A mysterious disappearance, a lost love, a haunted lake
| Let me tell you a story.|
--Is it a ghost story, Grandpa?
Of course. Now, hush and listen.
Very early on a cool July morning in 1978, a young woman called Shoshona Wilder eased her canoe into the misty waters of Lake Tonkata. This happened just down the lake, not far from where we're sitting right now.
Unable to sleep, she had crept out of the cabin and wandered to the shore to admire the lake, and decided to try the canoe. She was not an experienced paddler, having first been in a canoe only the day before with her fiance, Gilbert; but the water was glassy smooth and she was entranced by the calm beauty of the lake, the surreal shifting of the mist over the reeds, the chirrup of red-winged blackbirds in the willows overhanging the water, the peeping of the frogs along the shore. And so she zig-zagged happily into the mist.
Neither she nor the canoe was ever seen again.
# # #
"Okay, Gil, tell me again. Walk me through that morning."
"Like I said before, Sheriff, I slept in. I often do when we're at the cabin, I get a real good sleep in the cool air up here. So, anyway, Shosha wasn't in bed, guess she'd got up early. She does that too, likes to go for a walk on the shore. Now, right away I missed the smell of perking coffee and frying bacon. At the cabin, Shosha gets up early, makes breakfast, then wakes me up and we eat on the veranda overlooking the lake. But I didn't really think anything was wrong at that point."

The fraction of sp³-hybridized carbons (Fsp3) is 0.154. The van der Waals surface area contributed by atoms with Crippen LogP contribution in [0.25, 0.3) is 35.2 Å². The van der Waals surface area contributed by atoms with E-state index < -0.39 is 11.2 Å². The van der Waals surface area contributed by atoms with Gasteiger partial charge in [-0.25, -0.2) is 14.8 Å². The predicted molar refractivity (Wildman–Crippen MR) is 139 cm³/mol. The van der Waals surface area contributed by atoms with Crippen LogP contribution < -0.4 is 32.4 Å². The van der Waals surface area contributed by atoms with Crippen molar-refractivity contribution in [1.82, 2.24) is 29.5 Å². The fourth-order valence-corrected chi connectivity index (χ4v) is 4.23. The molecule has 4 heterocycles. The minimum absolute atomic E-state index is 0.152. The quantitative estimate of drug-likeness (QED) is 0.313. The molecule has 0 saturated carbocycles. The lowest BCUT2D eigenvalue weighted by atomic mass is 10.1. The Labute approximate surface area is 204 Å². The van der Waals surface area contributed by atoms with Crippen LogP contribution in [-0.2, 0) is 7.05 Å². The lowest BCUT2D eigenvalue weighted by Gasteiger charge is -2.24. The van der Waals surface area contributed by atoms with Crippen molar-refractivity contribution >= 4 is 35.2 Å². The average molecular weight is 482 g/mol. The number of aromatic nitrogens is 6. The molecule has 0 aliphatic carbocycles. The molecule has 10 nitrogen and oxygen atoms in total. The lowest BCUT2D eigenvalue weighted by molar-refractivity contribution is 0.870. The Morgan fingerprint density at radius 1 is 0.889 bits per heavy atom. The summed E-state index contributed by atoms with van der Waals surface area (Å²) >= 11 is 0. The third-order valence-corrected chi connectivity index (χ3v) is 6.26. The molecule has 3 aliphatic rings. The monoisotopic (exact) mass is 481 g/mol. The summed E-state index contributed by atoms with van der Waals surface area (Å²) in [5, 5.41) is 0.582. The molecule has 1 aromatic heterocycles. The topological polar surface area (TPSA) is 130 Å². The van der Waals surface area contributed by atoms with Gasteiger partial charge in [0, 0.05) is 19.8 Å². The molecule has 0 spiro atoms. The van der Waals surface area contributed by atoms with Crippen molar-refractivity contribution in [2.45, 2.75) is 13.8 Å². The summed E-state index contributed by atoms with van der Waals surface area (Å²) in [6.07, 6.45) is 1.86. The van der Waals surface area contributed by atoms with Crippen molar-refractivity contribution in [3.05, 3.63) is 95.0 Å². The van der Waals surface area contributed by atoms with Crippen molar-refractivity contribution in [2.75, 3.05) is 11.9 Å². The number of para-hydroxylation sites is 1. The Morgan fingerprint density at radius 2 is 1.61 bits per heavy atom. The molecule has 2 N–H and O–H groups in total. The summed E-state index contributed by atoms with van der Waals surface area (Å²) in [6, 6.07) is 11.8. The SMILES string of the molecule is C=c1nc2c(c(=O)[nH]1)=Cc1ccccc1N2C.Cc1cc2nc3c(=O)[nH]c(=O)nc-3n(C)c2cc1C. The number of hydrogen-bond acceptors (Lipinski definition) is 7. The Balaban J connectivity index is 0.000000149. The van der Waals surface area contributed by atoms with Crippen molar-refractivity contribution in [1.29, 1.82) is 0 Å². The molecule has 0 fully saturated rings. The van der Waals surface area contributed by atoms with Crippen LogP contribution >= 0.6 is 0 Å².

"Did you notice anything missing?"
"Her shorts and T-shirt were gone from the floor where she had tossed them the night before."
--I like the way you make the different voices, Grandpa!
Shush. Remember, don't interrupt the storyteller.
"And you hadn't heard anything, some odd noise, banging car door, nothing like that?"
"No. Like I said, I sleep like the dead when we're out here. Oh, crap, you know what I mean."
"So you looked around for her?"
"Yeah. She was obviously not in the kitchen, and she wasn't sitting on the veranda."
"Well, I was a bit groggy. I had maybe-one-or-two-too-many beers last night."
"Is that usual for you? You drink a bit too much now and then?"
"Not really. Maybe once in a while."
"Shoshana, was she drinking too?"
"She had a couple beers. Honest, Sheriff, we weren't that drunk. Anyway, I headed down to the lake, expecting to see Shosha sitting on the end of the pier splashing her feet in the water. But of course, she wasn't."
"That's when you noticed the canoe was gone?"
"Right. It was obvious that she'd taken it out on the lake for an early-morning paddle. But what scared me was that the PFDs were still on the post where we'd hung them to dry out the day before. We'd been fooling around and splashing and had got pretty wet. Silly goose, to go in the canoe without a life jacket. Anyway, I waited for a while for her to come back. When she didn't that's when I called 911. Then I drove along the shore road looking for her until I spotted your car come by."
"How have you and your girl been getting along?"
"Well, fine. We're getting married next month."
"So, no arguments, no fights, like that?"